Breaking ground in LA’s Little Tokyo 

February 14, 2024
An architectual rendering of the future Jordan Downs development
Little Tokyo Service Center, Go for Broke National Education Center, U.S. Bank representatives plus other partners and funders break ground in Little Tokyo.

Complex and creative financing leads to the development of 248 units of affordable housing and commercial space for minority-owned businesses

A new mixed-use, affordable housing development is underway in Los Angeles’ Little Tokyo neighborhood. Go For Broke Plaza and First Street North Residences will provide 248 units of affordable housing plus approximately 40,000 square feet of commercial space that will house the Go for Broke National Education Center and local minority-owned businesses.

“This project is among the largest 100% affordable housing developments to be built in the City of Los Angeles,” said Little Tokyo Service Center Director of Real Estate, Debbie Chen. “Beyond that, it is the realization of a Little Tokyo community vision that has been decades in the making, ever since this site was taken from the neighborhood in the aftermath of Japanese American internment during World War II.”

People gathered for a ribbon-cutting event
Lisa Gutierrez, director of business development, affordable housing, for U.S. Bancorp Impact Finance, giving remarks at the groundbreaking.

U.S. Bancorp Impact Finance is the equity investor in the New Markets Tax Credit (NMTC) transaction and the two Low-Income Housing Tax Credit (LIHTC) deals related to the project, and is providing the construction debt for the LIHTC transaction. For this development, over $83 million in debt and over $85 million in equity financing was committed through the four different transactions.

A longtime partner of Little Tokyo Service Center since 2009, U.S. Bank has provided $466,000 through charitable giving programs over the years to support the important work they do.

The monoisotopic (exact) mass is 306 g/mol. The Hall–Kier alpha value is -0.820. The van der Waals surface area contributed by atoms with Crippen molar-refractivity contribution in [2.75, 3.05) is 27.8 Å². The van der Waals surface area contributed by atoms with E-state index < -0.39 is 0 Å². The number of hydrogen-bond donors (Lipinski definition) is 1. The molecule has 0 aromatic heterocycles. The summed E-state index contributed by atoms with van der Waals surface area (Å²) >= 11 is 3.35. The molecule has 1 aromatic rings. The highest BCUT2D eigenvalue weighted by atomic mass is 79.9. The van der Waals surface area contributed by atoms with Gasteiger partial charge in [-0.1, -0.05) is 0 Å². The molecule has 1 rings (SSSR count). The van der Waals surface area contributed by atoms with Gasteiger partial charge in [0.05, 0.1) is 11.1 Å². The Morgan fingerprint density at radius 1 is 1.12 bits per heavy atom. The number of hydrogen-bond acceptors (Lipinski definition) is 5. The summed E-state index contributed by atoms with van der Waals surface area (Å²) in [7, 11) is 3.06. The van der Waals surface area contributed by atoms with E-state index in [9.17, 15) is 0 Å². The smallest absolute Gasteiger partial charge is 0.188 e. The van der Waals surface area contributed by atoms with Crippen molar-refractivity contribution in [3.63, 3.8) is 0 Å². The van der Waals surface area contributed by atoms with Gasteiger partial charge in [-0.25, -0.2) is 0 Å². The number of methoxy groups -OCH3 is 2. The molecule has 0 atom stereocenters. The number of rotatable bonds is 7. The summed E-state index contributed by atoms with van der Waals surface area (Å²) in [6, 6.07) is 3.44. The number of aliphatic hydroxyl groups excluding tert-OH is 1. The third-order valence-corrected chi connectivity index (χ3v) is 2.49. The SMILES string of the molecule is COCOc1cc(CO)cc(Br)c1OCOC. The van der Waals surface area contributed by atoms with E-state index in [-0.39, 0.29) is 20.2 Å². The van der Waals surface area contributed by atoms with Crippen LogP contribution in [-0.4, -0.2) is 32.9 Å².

“It was a privilege to lean into this complex financial deal to help drive change,” said Impact Finance Business Development Officer Drew Hammond. “My hope is that the project will not only preserve affordability for Little Tokyo residents and legacy businesses, but also stand as a symbol of reclamation and celebration of Little Tokyo’s history.” 

Little Tokyo is in downtown Los Angeles and is home to one of the largest Japanese-American populations in North America. Portions of the neighborhood were declared a National Historic Landmark District in 1995. The Go For Broke Plaza and First Street North Residences project site has been designed to wrap around and prominently display the Go For Broke Monument that commemorates Japanese Americans who served in the United States Army during World War II. Eighty of the 248 units for residents will be designed for people with special needs, including units for veterans and people with AIDS. Some of the small businesses will include retail shops and restaurants that have been in the area for generations.

“This project is among the largest 100% affordable housing developments to be built in the City of Los Angeles."

Debbie Chen, Little Tokyo Service Center director of real estate

“This project is incredibly meaningful to the Little Tokyo community and provides much needed affordable housing,” said Impact Finance Senior Project Manager Suzanne Furay. “Not only has it been rewarding to work closely with Little Tokyo Service Center and all of the project collaborators, but within U.S. Bank, it’s a proud moment because multiple teams came together to meet the needs of our clients and the community.”

Construction is already underway and the development is expected to be completed in 2026.

“U.S. Bank provided a scale of investment and wholehearted commitment that was critical to ensuring First Street North's success as one cohesive master planned development,” added Chen. “U.S. Bank's appreciation for the entirety of the community vision and willingness to finance all the components of this project is worth celebrating. The efforts are an exemplar for how financial institutions can make a transformative difference in a place like Los Angeles.”

U.S. Bank’s total commitment to date for the broader Greater Los Angeles Area is $2.3 billion in debt and $1.56 billion in equity.

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